Subject matter experts often have an eccentric and quirky nature.
Keir Finlow-Bates is no exception. Keir has the ability to convey highly technical information in a consumable format, coupled with timely humor. I've thoroughly enjoyed his in-depth presentations on all things Blockchain.
He's a Blockchain developer/ researcher, SME (top 1%) in the blockchain dev field. He's warmly referred to as "The Blockchain Gandalf" within the Developer community. He's also the author of the book "Move Over Brokers Here Comes The Blockchain" – an educational, entertaining, and irreverent exploration of the significance of blockchain technology. Although he is British, he lives in Finland for its gentle climate, low taxes, and cheap alcohol.
As the title suggests Finlow-Bates is the architect behind the biggest airdrop the Ethereum world has ever seen. He added " And it's even more pointless than $DOGE. What a fun start to 2022." Previous to the airdrop Keir had developed on Bitcoin and Ethereum.
Finlow-Bates recounted how a sleepless night turned into an epic coding endeavor, that went straight onto Ethereum Mainnet, with no Testnet in sight.
"Last night I couldn't sleep. So, I did what any sensible Solidity developer would do - I got up and wrote and deployed an ERC20 token contract on the Ethereum mainnet that I believe constitutes the largest token airdrop ever seen."
He went on to say "It is called DETS, and every single Ethereum address has received 100 of them. Yes, every single address, making it the biggest airdrop in Ethereum history, to the best of my knowledge.
Here's a link to the contract on Etherscan: https://etherscan.io/address/0xe7c4F86Ab703343b055433ceE05252158cbb305B
Yep, that's right. Every Ethereum wallet address or contract address that exists or may exist in the future currently has a balance of 100 DETS. Unless they transfer some away to someone else.
Even Vitalik Buterin currently has at least hundred of them (see: 100000000000000000000 wei DETS in address 0xAb5801a7D398351b8bE11C439e05C5B3259aeC9B):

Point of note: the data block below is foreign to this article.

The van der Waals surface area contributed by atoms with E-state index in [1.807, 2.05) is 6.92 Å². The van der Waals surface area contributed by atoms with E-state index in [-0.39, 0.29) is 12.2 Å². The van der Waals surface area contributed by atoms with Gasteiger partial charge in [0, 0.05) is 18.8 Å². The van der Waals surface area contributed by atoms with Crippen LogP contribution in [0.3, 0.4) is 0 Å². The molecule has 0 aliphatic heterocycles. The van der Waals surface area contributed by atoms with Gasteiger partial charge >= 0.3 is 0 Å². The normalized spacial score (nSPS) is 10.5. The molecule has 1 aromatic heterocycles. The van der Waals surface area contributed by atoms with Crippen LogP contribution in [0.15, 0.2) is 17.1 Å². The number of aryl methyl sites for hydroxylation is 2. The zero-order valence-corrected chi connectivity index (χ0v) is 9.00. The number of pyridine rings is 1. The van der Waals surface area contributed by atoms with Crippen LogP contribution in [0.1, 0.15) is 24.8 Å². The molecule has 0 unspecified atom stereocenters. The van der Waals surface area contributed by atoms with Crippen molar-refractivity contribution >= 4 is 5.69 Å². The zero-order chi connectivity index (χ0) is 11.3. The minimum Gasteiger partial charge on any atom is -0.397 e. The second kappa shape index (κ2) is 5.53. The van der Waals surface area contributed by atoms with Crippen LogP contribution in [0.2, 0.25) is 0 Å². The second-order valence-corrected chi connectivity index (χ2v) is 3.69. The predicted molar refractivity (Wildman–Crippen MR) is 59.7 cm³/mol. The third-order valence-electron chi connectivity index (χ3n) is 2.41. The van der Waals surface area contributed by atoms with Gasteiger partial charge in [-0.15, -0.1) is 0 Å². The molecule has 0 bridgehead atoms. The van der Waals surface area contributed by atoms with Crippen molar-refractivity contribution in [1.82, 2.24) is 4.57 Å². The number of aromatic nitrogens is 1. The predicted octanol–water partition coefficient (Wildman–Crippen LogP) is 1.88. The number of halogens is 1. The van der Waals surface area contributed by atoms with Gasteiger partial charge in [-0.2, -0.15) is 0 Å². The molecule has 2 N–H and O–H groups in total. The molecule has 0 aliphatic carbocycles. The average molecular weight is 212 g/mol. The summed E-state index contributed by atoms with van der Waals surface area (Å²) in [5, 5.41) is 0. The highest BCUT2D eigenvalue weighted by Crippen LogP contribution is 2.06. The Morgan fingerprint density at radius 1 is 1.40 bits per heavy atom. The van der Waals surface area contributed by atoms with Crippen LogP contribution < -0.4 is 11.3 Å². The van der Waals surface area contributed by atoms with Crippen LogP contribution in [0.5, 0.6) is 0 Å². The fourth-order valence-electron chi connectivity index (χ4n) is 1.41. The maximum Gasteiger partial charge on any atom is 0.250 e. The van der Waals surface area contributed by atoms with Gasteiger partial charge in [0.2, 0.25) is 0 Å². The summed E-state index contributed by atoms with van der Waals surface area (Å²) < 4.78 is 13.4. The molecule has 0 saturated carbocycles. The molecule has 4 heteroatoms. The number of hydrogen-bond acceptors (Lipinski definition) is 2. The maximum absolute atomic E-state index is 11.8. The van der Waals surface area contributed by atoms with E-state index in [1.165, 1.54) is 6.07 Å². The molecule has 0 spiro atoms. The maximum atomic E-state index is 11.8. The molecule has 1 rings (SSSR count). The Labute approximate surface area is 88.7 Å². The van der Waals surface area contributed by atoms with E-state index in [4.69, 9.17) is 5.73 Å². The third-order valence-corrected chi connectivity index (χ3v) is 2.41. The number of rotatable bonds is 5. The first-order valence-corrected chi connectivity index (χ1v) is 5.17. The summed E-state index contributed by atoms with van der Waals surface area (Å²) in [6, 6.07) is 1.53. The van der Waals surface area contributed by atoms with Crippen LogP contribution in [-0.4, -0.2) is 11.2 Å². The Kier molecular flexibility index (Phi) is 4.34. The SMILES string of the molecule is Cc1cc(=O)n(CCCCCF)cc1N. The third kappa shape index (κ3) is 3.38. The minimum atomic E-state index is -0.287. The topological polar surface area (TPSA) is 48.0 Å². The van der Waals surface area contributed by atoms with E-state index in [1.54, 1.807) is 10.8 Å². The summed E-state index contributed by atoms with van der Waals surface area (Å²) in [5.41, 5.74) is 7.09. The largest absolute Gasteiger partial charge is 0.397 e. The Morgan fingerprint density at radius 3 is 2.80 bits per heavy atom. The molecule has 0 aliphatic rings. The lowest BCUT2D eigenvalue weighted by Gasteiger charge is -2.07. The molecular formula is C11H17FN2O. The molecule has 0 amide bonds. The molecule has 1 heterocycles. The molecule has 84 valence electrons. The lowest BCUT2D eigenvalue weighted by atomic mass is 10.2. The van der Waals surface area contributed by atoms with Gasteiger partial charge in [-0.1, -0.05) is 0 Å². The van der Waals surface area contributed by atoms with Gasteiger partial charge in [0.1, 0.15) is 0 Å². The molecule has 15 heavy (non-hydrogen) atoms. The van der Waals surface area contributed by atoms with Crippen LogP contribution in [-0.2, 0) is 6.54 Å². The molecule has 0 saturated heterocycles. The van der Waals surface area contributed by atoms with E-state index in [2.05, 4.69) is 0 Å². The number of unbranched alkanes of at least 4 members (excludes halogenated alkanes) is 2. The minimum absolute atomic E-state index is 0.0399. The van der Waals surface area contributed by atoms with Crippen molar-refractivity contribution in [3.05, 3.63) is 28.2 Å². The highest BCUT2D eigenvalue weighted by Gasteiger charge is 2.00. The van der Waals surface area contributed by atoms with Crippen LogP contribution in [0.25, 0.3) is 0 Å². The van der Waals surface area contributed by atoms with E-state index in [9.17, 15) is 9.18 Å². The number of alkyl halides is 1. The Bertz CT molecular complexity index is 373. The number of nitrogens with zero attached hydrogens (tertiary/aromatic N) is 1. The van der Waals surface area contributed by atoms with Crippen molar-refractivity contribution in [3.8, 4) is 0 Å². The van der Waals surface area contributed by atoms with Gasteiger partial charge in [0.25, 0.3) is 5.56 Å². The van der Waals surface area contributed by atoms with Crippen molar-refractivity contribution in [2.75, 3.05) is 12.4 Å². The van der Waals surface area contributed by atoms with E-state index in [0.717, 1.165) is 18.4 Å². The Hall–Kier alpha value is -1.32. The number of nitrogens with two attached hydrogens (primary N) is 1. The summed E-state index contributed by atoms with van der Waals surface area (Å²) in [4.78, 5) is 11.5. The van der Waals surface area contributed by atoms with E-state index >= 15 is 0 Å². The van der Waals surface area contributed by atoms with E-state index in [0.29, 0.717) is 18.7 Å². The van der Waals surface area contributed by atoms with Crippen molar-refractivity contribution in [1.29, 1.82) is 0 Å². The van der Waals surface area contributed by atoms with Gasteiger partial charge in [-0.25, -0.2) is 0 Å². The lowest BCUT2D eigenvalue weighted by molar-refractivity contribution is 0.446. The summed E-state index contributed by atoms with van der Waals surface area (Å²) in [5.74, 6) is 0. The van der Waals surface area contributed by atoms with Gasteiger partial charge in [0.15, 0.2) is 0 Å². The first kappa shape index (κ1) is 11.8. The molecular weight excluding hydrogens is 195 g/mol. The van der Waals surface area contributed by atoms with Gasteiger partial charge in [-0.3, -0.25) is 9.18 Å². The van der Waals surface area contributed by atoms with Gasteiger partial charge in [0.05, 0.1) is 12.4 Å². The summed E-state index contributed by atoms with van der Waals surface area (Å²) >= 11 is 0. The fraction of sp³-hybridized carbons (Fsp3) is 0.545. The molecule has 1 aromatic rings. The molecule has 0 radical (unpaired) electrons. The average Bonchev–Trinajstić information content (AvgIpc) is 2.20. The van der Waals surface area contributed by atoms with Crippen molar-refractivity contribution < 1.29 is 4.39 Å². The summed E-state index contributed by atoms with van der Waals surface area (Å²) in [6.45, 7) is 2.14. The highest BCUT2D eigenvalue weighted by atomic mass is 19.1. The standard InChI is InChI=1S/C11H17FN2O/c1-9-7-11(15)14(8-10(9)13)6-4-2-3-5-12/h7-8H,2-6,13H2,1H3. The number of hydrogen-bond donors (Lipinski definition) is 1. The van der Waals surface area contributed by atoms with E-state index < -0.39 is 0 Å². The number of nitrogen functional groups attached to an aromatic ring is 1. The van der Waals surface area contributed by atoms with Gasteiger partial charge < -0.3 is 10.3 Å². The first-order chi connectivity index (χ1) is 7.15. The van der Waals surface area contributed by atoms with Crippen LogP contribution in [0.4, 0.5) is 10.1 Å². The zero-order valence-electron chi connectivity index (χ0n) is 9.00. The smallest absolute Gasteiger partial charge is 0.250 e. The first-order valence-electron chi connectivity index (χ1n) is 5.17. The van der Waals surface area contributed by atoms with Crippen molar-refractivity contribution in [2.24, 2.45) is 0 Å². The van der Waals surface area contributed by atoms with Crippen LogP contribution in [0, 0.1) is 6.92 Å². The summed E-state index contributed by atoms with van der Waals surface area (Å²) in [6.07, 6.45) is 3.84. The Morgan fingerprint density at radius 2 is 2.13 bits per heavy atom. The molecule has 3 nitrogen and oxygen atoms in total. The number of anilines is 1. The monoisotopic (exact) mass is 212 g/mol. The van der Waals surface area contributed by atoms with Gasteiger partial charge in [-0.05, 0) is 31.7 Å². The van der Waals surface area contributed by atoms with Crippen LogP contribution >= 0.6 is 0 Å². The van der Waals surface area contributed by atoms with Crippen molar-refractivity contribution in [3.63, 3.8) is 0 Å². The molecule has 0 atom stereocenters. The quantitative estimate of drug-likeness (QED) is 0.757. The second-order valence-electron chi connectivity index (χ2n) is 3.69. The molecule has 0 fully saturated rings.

Now, an Ethereum address consists of 40 hexadecimal characters. And for each character there are sixteen possible options, namely 0 to 9 and A to F. If you paid attention during the combinatorics section of your mathematics curriculum, you would know that there are a total of 16^40 possible ETH addresses possible.
Which is about 1.5 quindecillion token airdrops, for a total value of 0.15 sexdecillion DETS.
We are talking about numbers with forty-eight or more zeroes following them, so ... pretty big ones. With really cool and suggestive names."
"You can't," says Keir. "Because that's not how tokens work, and this affords me a great opportunity to explain how tokens on the Ethereum blockchain."
A token contract is a ledger, that keeps track of who owns what, and ensures that the balances can only be changed by the person (or contract) holding the private key to a public key with a balance recorded against it.
This is similar to the way in which a bank keeps a ledger of who owns how much money and is supposed to only change the balance of a bank account balance if the account holder requests it. Or their delegated accountant.
Or the government, if they want to seize assets. Or an embezzling bank employee. Or the automated charging software for standing orders.
So, just as your bank balance isn't "in your wallet" in the real world (it's on a database in a bank IT center), your token balance isn't "in your crypto-wallet".
As a Solidity developer, I can deploy a contract that instantiates a token ledger, which says that your Ethereum address has a balance of those tokens.
"I like explaining things about blockchain - just go to my YouTube channel if you don't believe me. There are over 600 short videos there covering all sorts of interesting things about the technology, psychology, sociology, and philosophy of blockchain.
I also wrote about the risks associated with airdrops. Some of the contracts involved contain malicious code (sometimes carefully concealed so a cursory glance or even a one- or two-day audit won't reveal them).
Some of the airdrops use social engineering to orchestrate a pump and dump. It's the wild west out there, so be careful, and don't rush in on a wave of FOMO. Consider every transaction you make and every request on a web3 site you sign carefully.
Note that DETS does not involve any web3 websites or signing random nonces, so that risk isn't present here."
In closing I asked Keir if he had any closing thoughts: "Blockchain development is like writing poetry. You would think that the restrictions and rules imposed would be limiting, but for some reason they actually help you find meaning in surprising places and surprises in meaningful places."